Overview

path cut-away
Illustration: Gregory Nemec
«»
Gravel paths are easy to construct because they aren't set very deep. You only have to dig down a few inches to make room for the pebbles—even in cold-weather climates. Because the tiny stones move fluidly, winter's freezes and thaws won't heave and crack the surface in the same way they would with a rigid material like stones or pavers. Not only that, a gravel path can take on many shapes. "You can make a twisty, curvy, organic walk," says Roger Cook, This Old House landscape contractor. "And you don't have to worry about cutting the stones."

Still, to give the path structure and stability, it must have a compact base. In zones with hard clay, that can be the soil itself. But in most areas, especially where the soil is sandy, you'll need to create a base of tamped-down stone pack, which is a mix of ¾-inch stones and stone dust. A lining of landscape fabric over the base will keep weeds from growing up through the path.

The gravel, being so movable, needs an edge to contain it. Galvanized steel is a durable and traditional choice and also malleable enough for curves. But you can also use pressure-treated wood, cedar, bricks, cobblestones, or even plastic edging. Just be sure the gravel stops about ½ inch short of the edging's top—which should be flush with surrounding plant beds and lawn—or the gravel will spill over. You can also make the path as wide as you like: 3 to 4 feet is standard.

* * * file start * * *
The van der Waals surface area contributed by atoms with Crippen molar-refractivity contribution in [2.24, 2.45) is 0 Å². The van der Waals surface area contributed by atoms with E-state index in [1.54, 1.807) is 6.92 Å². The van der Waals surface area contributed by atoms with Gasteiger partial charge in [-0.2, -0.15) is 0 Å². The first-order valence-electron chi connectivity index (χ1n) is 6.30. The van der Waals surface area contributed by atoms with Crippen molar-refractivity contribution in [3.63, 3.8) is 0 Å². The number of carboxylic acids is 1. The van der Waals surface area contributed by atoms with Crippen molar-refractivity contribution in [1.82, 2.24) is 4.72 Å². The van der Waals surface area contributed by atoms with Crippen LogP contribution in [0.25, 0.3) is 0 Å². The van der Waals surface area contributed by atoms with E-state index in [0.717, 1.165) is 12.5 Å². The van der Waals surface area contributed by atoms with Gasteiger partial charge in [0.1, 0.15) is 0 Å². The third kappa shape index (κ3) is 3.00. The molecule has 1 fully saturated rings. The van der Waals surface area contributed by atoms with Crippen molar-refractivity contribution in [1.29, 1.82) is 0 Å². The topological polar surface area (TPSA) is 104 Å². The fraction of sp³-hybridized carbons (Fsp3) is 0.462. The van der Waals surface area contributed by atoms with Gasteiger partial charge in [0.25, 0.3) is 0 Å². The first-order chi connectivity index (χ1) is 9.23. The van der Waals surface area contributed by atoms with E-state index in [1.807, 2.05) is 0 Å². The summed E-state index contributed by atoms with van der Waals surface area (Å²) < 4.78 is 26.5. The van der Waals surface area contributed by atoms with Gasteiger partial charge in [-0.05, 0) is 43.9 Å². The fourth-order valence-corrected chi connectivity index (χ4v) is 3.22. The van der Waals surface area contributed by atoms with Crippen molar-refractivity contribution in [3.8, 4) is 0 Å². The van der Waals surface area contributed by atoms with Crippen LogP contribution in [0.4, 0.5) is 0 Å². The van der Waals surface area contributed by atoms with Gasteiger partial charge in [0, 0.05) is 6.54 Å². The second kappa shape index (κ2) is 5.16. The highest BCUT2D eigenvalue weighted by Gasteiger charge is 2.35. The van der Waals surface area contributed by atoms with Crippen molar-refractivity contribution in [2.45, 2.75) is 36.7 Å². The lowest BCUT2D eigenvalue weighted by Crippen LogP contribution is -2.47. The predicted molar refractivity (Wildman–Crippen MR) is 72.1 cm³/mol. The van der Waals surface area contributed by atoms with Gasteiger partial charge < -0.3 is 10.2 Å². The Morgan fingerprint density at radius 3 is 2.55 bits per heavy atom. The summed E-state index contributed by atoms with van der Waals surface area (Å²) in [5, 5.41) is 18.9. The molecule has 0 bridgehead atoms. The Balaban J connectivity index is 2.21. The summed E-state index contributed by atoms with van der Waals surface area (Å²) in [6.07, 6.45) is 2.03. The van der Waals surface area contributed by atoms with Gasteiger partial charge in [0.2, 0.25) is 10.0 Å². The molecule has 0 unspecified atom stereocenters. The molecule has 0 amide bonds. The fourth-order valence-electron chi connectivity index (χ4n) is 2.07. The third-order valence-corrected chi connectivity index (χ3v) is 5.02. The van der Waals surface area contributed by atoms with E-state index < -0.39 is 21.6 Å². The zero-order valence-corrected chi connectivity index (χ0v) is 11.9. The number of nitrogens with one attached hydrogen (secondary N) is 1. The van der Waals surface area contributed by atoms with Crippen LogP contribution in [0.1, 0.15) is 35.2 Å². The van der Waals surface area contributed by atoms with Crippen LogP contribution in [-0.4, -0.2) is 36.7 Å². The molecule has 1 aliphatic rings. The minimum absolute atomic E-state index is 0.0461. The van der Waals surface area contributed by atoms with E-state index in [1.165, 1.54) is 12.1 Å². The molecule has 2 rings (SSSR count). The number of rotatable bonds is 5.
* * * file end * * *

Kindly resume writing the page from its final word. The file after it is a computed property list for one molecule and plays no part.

What you put down between the edging is also a matter of choice. Colonial Americans crushed the cast-off shells from their oyster feasts to line their garden paths; these days you're likely to see crushed granite or lava stone as often as gravel.
Ask TOH users about Driveway & Walkway

Contribute to This Story Below

    Tools List

    • square spade
      Square spade
    • metal garden rake
      Steel rake
    • tamper
      Tamper
    • utility knife
      Utility knife
    • hammer
      Hammer and block

    Shopping List

    Shopping List

    EDGING: Three-inch edging is tall enough to contain a path with a couple of inches of stone. To line both sides of the path, you'll need enough edging to equal twice its length.

    GRAVEL: Most home centers carry gravel in bags of ½ or 1 cubic foot. Buying stone in bulk from a landscape center or stone yard is a better option for longer paths. For a 2-inch-deep layer of stone, you'll need about 5 cubic feet for every 10 feet of length on a 3-foot-wide path. View our gravel gallery, The Stone Yard.

    STONE PACK: Stone dust mixed with crushed ¾-inch stones. Because it gets tamped down, you'll need more pack than gravel—2 ½ inches to compact to 2 inches, or about 6 or 7 cubic feet to cover every 10 feet of path.

    LANDSCAPE FABRIC: A shiny black woven nylon that keeps weeds from coming up through the gravel and keeps the gravel from settling into the stone pack, landscape fabric comes in 3-foot-wide rolls.